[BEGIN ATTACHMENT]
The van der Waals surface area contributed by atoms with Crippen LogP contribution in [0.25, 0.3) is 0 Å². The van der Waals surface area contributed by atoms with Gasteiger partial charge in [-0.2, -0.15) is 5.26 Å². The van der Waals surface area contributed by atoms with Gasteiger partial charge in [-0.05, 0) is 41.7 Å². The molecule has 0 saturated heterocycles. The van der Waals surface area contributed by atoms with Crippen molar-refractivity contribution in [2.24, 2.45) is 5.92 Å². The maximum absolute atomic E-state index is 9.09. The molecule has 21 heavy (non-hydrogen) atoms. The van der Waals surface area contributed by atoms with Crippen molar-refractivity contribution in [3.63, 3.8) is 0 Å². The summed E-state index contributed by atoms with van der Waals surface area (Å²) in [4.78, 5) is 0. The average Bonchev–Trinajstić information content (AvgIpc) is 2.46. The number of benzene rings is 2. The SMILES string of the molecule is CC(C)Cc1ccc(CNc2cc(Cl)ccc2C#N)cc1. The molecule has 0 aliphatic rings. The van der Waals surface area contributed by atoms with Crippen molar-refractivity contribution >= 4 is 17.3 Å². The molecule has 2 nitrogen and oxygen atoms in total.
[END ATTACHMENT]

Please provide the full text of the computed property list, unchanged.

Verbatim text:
The van der Waals surface area contributed by atoms with Crippen LogP contribution in [0.25, 0.3) is 0 Å². The van der Waals surface area contributed by atoms with Gasteiger partial charge in [-0.2, -0.15) is 5.26 Å². The van der Waals surface area contributed by atoms with Gasteiger partial charge in [-0.05, 0) is 41.7 Å². The molecule has 0 saturated heterocycles. The van der Waals surface area contributed by atoms with Crippen molar-refractivity contribution in [2.24, 2.45) is 5.92 Å². The maximum absolute atomic E-state index is 9.09. The molecule has 21 heavy (non-hydrogen) atoms. The van der Waals surface area contributed by atoms with Crippen molar-refractivity contribution in [3.63, 3.8) is 0 Å². The summed E-state index contributed by atoms with van der Waals surface area (Å²) in [4.78, 5) is 0. The average Bonchev–Trinajstić information content (AvgIpc) is 2.46. The number of benzene rings is 2. The SMILES string of the molecule is CC(C)Cc1ccc(CNc2cc(Cl)ccc2C#N)cc1. The molecule has 0 aliphatic rings. The van der Waals surface area contributed by atoms with Crippen molar-refractivity contribution >= 4 is 17.3 Å². The molecule has 2 nitrogen and oxygen atoms in total.